Want to show your ticker some love? Make sure your daily menu includes a healthy portion of monounsaturated fat (MUFA), fats with a single carbon-to-carbon double bond. As one of the major lynchpins in the vaunted Mediterranean Diet, a number of research papers have found that consuming adequate amounts of MUFA including oleic acid can play an important role in lessening heart disease risk. They pull off this trick largely by improving cholesterol numbers including lowering LDL (“bad”) cholesterol while simultaneously maintaining levels of HDL (“good”) cholesterol. MUFA also work to decrease the amounts of harmful triglycerides circulating in our blood and enhance vascular functioning. Another important benefit of a MUFA-rich diet not to take lightly is that it can reduce the glycemic load of an eating plan and, in doing so, perhaps lower the chances of developing diabetes by improving blood sugar control. More good news: A Purdue University investigation found that adding a source of MUFA to veggie-based salads greatly increases the absorption of disease-thwarting fat-soluble antioxidants such as beta-carotene and lycopene found in items such as carrots and tomatoes. A side benefit of many MUFA containing foods is that they are also a source of other healthful compounds like antioxidant polyphenols and dietary fiber.
Eat more: Ideally, you want about 15 to 20 percent of your daily calories to hail from MUFAs. The best dietary sources include nuts, seeds, nut butters, olives, avocado (hello, avocado toast!) and various culinary oils such as olive, avocado, and almond.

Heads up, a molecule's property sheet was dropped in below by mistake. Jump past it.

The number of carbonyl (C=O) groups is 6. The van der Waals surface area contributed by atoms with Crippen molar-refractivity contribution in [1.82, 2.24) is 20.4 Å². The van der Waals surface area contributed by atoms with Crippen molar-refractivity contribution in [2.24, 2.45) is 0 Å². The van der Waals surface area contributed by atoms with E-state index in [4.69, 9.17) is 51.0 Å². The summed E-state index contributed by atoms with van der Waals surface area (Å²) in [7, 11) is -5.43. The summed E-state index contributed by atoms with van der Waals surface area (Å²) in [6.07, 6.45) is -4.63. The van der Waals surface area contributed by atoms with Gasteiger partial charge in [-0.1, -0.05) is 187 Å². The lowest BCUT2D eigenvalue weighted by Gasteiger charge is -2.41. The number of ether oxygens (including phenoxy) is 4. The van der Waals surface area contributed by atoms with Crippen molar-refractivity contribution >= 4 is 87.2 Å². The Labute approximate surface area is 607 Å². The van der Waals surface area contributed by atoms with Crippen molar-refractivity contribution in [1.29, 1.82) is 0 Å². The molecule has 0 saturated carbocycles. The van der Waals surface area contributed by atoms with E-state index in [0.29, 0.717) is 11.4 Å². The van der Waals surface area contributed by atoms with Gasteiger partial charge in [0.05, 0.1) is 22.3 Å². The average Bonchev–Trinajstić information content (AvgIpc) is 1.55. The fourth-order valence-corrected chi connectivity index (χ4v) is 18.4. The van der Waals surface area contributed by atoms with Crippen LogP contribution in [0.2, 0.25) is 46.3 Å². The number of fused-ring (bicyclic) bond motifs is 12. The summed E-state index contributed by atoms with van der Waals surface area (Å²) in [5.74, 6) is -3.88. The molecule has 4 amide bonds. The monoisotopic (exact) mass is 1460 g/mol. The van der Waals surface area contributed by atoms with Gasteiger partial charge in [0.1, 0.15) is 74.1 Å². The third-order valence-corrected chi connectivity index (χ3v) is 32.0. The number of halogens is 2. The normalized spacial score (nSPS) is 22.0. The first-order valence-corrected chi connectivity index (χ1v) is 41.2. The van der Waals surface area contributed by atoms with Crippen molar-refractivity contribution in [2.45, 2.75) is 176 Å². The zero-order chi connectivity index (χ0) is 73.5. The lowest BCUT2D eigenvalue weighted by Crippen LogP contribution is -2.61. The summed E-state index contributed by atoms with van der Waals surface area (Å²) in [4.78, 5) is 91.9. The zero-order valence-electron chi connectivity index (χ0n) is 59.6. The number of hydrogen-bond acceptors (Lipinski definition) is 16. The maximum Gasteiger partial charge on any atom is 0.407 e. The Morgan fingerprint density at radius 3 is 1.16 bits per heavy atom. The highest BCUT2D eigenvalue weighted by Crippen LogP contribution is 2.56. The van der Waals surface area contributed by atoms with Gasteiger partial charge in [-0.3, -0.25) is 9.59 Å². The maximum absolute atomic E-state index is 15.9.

Conjugated Linoleic Acid
It doesn’t get much press, but this up-and-coming omega-6 fat is one to take notice off. Some research papers suggest that higher intakes of conjugated linoleic acid (CLA) could play a role in reducing the risk for certain cancers and also improving bone health. This might be partly attributed to the anti-inflammation role that that CLA plays in the body. Though study results are inconsistent, there is also some evidence that CLA can aid in the battle of the bulge by altering genes involved in fat accumulation and increasing insulin sensitivity. Hopefully, further research paints a clearer picture of how CLA impacts human health. Stay tuned!